11. Juan I do remember very clearly that the Cuban regime responded with the 20 percent tax or whatever you want to called when the Bush government limited the travels and the remittances by Cuban american to Cuba. Those things are gone. Is time to set that back to what it was.
    Obviously there is needs to be a deadline to produce results with the Cuban regime. Otherwise we will never see it happen.
    I am not sure if shaking is the right word but it sure got your attention. So please is in the best interest of the regime to eliminate those fees.

  12. Boy! – setting a deadline. The Cuban government will be shaking in their boots.
    Please put most of Europe on notice too because when i travel there I only get .70 of a Euro for every $1USD. That is whopping 30% tax. It is time they were called to heel.
    Yep don’t let facts get in the way of blind prejudice.

  13. Look Juan it matter little to us how you want to called it.
    If we take 100 dollars to Cuba the Cuban regime using the dual currency scheme they have manage to steal a 20 percent value on each dollar.

    I think is time for the Cuban regime to do away from the dual currency system. That is their choice but we can and should take measures against this behavior by the Cuban regime.

    We are not asking for the moon. We want all this fees I am talking about eliminated. Period. Nothing more clear. So please communicate this to your superiors.
    We are tired of the little games play by the regime.
    As Dr Freud mentioned we the US have already earn the title of enemy number 1 of Cuba one more thing would not get us any better. Don’t you think?
    I am very serious about my statements if within a month the Cuban government does not give us any signal of change we will proceed to request legislators here to take punitive action on exports to Cuba from the US.
    Remember this is not only the currency issue. Is also charging for Cubans visiting here a monthly fee, is not allowing Cuban american to visit Cuba with only their american passport.


    I do not care if the fee is not apply to AMEX travelers Check.
    We want the dollar CUC issue solve in a month time.

    The end result should be that a product sold by Cuba in Cuba is not more expensive than the same or comparable product sold in the US as pay by US dollars.

  14. Repeating a misnomer however many times does not make it true however.
    And that some of you are so fixated on this 20% myth calls into question many other so-called ‘facts’.
    I wrote in my very first clarification of this issue many days ago a complete explanation of when the 10% penalty applies and when it doesn’t. And to call an exchange rate a tax is nonsense.

    “Noone unless they have more money than brains takes USD in CASH to Cuba knowing that that there is a 10% penalty on top of the usual exchage rate. That 10% does not as I have already tried to explain to you apply to Amex USD TCs.

    EVERY other currency in the world is exchanged for CUCs at a rate equivalent to 1 USD to .90CUC. What is so difficult to understand about that.”

  15. 112
    John Two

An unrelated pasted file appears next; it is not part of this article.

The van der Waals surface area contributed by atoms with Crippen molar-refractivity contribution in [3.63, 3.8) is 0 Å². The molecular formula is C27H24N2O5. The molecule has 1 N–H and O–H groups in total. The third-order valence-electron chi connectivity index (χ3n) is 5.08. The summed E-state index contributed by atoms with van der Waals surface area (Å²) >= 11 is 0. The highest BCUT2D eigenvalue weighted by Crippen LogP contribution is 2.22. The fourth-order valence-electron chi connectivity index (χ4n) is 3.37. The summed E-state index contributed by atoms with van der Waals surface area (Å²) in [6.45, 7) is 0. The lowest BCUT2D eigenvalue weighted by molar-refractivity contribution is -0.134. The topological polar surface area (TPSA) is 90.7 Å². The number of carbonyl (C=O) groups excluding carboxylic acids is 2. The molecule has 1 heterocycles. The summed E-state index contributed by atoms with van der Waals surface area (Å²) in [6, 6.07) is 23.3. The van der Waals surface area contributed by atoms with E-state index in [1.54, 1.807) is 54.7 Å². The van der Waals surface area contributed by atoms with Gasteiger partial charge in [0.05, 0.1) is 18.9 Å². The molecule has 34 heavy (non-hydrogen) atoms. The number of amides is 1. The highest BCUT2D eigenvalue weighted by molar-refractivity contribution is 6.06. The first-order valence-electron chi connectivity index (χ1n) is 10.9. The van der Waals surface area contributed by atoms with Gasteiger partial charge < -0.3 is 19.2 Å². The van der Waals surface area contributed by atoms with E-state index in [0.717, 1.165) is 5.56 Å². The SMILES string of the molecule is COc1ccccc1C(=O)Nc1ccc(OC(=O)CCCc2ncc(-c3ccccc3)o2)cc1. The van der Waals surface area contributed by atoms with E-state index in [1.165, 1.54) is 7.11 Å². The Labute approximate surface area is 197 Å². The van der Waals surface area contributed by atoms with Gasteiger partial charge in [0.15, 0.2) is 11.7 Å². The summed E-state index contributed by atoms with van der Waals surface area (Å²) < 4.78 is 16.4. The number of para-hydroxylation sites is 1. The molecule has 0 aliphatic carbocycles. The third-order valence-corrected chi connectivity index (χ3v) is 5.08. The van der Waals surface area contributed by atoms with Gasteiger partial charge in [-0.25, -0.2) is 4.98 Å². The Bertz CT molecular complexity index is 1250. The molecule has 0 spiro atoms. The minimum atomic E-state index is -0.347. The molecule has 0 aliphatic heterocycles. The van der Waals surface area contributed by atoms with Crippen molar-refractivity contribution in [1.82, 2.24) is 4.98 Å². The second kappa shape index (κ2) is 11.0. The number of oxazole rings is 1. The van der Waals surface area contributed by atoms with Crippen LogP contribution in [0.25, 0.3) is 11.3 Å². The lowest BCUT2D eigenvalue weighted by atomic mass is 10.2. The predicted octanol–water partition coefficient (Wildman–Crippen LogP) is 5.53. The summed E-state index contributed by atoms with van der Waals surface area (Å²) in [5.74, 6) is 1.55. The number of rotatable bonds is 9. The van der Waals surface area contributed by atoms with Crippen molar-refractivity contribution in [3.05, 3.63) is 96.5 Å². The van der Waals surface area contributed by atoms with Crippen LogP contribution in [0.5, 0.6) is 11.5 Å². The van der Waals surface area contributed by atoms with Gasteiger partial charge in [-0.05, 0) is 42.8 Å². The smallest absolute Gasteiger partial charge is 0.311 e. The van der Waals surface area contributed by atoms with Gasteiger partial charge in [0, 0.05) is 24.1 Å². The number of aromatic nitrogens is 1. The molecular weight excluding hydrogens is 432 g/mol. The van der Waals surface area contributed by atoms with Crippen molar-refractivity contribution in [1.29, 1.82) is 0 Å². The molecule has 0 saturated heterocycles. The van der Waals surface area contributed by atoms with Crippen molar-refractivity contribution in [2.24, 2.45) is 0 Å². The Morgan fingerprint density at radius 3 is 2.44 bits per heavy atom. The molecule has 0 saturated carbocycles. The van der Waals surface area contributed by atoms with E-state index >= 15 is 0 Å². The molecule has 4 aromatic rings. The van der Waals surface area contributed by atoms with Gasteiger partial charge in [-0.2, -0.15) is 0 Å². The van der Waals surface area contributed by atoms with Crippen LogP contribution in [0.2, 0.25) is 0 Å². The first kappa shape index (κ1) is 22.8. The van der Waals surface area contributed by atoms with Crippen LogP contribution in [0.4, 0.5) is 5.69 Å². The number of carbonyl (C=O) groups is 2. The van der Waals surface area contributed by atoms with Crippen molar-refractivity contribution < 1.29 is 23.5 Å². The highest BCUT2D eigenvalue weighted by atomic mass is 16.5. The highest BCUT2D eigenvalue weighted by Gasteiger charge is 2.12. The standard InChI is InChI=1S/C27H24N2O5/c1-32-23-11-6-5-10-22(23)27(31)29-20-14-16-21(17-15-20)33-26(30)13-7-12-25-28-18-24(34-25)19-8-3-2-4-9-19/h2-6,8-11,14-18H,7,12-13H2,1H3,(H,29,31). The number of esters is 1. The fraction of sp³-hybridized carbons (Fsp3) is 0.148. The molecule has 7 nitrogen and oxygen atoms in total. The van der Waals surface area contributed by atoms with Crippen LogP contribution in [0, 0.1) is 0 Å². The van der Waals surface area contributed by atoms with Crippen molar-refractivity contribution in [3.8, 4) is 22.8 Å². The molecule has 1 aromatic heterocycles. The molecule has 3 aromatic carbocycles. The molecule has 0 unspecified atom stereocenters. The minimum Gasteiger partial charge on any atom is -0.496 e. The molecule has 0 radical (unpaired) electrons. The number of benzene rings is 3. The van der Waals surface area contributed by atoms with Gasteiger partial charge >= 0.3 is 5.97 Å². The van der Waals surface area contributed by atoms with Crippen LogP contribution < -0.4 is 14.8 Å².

Enero 10th, 2010 at 16:32

    ………. Won’t it hand another undeserved propaganda victory to the Castro regime in which they can once again blame the USA for the shortages of food and medicines, rather than their own mismanagement?………….

    So what???….. Any way, dear John, the tyranny blame USA for all its problems and I am sure they will continue blaming USA for theirs problems long after USA lift the embargo if this would ever happen. The tyranny is today in a critical economical situation, it is very possible that raising taxes for USA’s sells to castro and converting these taxes in a negotiation weapon we can get the tyranny exchange a tax relief for the ransoms they gets for our kidnapped people. In such way we can get a real relief for the cubans.

  16. John let me be clear I do not like the Cuban regime.
    Any government that uses its own citizens for ransom is a criminal government.

    My objective as it is the objective of many here is to obtain freedom for all Cubans in Cuba. The regime will never do that on his own. Because they want to stay in power until they die. This time their situation is much much worst. Nobody want to deal with them since every one knows they do not pay. Even worst, They can not pay!

    Don’t you think the tyranny should have known better than be dependent of the country they always spell out as their enemy number 1? They have spend the last 50 years talking about an american invasion that never came.

    I think if they take away all these fees now or in a months time there will be no need to go to such extreme measure. We as Cubans have the right to organize and as cuban-american citizen also have the right to request for things we think will finally solve the Castro issue.

    I will be getting in touch with some american legislators about what measures to take in order for Cuba to comply. I suggest and will ask other many other Cubans I know to do the same. It will not be hard to convince them. We all get the Castro bite once in a while. Whenever we send money to Cuba or when a relative comes visiting or when we go visiting or just a simple phone call. It should not be that way.

    Withing one month If the Cuban government have not given any signs that it will not be dropping the 20 percent fee and all this other artificial fees it charges to Cubans I will suggest we all ask every Cuban american we know to talk to their legislators as to impose a punitive tax on Cuban imports.

    The Cuban government is a bully. The only way to deal with a bully is with another bully. If the Cuban people do get to the point of break I am sure the regime will be more afraid of them that of the Americans. So the best and more reasonable choice is to comply with our demands.

    By making the law conditional on the elimination of the fees the Cuban government imposes it places the guilt back to the Cuban government. So they will be the only ones to be blame.